When, Hurricane Katrina and, a a month later, Hurricane Rita struck in 2005, they caused nearly 2,000 deaths along the Gulf Coast. But according to new research, that number might be an underestimate. If stillbirths that were likely triggered by stress due to the storms are taken into account, the hurricanes cost between 117 and 205 additional deaths, the New York Times reports.
Past studies have shown that stillbirths are more likely to occur if an expectant mother is stressed, depressed or traumatized—all common conditions in the aftermath of Katrina and Rita. To reveal the hurricanes' likely toll on stillbirths, researchers analyzed stillbirth records from the Louisiana Department of Health and Hospitals and compared them with property damage data collected by FEMA.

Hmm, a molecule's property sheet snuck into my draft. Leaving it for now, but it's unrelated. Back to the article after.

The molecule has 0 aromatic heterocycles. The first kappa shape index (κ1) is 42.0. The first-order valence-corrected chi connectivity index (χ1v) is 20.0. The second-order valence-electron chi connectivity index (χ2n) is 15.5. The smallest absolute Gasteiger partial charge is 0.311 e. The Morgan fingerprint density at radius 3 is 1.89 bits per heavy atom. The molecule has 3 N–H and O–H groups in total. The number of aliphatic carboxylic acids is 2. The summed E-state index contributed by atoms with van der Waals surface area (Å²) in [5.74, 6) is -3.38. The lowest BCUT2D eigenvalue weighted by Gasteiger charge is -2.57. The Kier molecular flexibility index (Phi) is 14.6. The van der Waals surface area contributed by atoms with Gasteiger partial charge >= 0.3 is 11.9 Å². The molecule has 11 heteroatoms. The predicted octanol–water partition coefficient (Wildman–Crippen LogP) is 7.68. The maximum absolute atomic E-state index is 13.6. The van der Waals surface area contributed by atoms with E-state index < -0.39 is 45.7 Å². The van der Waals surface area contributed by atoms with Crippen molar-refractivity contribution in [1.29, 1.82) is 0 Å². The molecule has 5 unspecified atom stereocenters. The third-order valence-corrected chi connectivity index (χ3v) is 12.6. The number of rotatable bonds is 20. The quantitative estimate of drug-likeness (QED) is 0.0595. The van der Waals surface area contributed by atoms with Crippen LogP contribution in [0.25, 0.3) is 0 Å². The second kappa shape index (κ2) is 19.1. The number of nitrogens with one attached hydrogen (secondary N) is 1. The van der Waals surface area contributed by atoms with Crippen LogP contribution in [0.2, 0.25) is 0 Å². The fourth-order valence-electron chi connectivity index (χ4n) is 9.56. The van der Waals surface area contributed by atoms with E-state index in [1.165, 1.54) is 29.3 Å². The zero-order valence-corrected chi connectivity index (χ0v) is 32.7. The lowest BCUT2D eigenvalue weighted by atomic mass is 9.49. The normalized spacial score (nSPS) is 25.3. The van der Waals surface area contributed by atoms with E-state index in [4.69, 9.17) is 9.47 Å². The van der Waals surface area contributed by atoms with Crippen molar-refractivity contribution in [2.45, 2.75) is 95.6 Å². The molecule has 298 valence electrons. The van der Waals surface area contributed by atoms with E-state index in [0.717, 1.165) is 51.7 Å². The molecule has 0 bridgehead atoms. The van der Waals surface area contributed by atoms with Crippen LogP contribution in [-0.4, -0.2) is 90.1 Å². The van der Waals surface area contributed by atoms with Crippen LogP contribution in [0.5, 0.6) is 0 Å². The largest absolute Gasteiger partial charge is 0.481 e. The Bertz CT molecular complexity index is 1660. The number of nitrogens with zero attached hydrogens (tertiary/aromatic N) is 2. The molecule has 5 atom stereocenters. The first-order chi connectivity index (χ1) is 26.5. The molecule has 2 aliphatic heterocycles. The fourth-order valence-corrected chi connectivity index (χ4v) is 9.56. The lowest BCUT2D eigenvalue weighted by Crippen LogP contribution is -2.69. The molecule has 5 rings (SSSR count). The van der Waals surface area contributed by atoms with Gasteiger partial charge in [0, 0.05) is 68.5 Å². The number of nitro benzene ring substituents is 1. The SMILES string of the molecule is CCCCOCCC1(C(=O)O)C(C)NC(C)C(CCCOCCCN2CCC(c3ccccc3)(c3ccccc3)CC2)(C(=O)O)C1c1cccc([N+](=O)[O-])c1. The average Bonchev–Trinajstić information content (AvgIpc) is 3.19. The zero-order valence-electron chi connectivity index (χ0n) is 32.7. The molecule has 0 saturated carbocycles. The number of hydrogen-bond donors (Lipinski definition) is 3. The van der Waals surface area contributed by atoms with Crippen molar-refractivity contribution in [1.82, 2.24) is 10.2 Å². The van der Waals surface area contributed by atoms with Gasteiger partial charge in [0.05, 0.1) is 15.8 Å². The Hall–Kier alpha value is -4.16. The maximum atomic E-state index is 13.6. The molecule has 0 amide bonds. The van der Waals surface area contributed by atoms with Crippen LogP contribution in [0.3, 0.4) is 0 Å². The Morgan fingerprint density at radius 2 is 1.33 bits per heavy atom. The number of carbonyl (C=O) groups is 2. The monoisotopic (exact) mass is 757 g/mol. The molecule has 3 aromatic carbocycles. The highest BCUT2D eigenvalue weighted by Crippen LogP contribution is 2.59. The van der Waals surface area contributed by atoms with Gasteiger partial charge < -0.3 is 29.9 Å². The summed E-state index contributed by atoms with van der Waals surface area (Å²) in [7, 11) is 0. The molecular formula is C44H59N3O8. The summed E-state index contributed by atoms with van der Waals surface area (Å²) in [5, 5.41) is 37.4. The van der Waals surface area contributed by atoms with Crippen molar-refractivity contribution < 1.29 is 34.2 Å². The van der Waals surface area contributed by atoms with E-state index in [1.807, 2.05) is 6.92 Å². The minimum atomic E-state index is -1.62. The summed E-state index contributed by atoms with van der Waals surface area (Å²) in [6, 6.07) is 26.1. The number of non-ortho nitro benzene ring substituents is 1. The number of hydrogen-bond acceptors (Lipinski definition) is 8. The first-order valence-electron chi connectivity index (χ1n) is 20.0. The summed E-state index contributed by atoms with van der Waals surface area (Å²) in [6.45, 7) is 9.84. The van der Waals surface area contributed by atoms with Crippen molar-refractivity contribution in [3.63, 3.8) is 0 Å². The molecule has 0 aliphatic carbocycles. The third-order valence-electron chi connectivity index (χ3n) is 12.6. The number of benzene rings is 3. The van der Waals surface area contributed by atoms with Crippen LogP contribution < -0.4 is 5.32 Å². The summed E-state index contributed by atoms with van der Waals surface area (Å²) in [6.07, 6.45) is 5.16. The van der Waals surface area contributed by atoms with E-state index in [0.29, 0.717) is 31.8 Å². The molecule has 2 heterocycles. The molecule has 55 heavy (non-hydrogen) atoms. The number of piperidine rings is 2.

Women living in areas with the highest rates of home damage and destruction were more than twice as likely to suffer a stillbirth compared to those who lived in parts of Louisiana that experienced no damage, the Times-Picayune reports. When they worked out the numbers, the authors found that for every percentage increase in the amount of property damage an area suffered, the number of stillbirths increased by an average of 1.7 percent.
The researchers did not take into account records from neighboring states such as Mississippi, which also suffered tremendous damage in 2005. Residents from highly damaged areas in Louisiana were the most likely hurricane victims to know someone who died, the team points out, and to have suffered property loss as a result of those storms.
The authors also acknowledge that property damage is just an approximation of psychological trauma, and that evacuees who fled out of Louisiana could have suffered stillbirths that the state did not record. Because of these limitations, the numbers from the study should be regarded as a conservative estimate, The Times-Picayune writes. In reality, stillbirths triggered by hurricanes Katrina and Rita likely exceeded 205.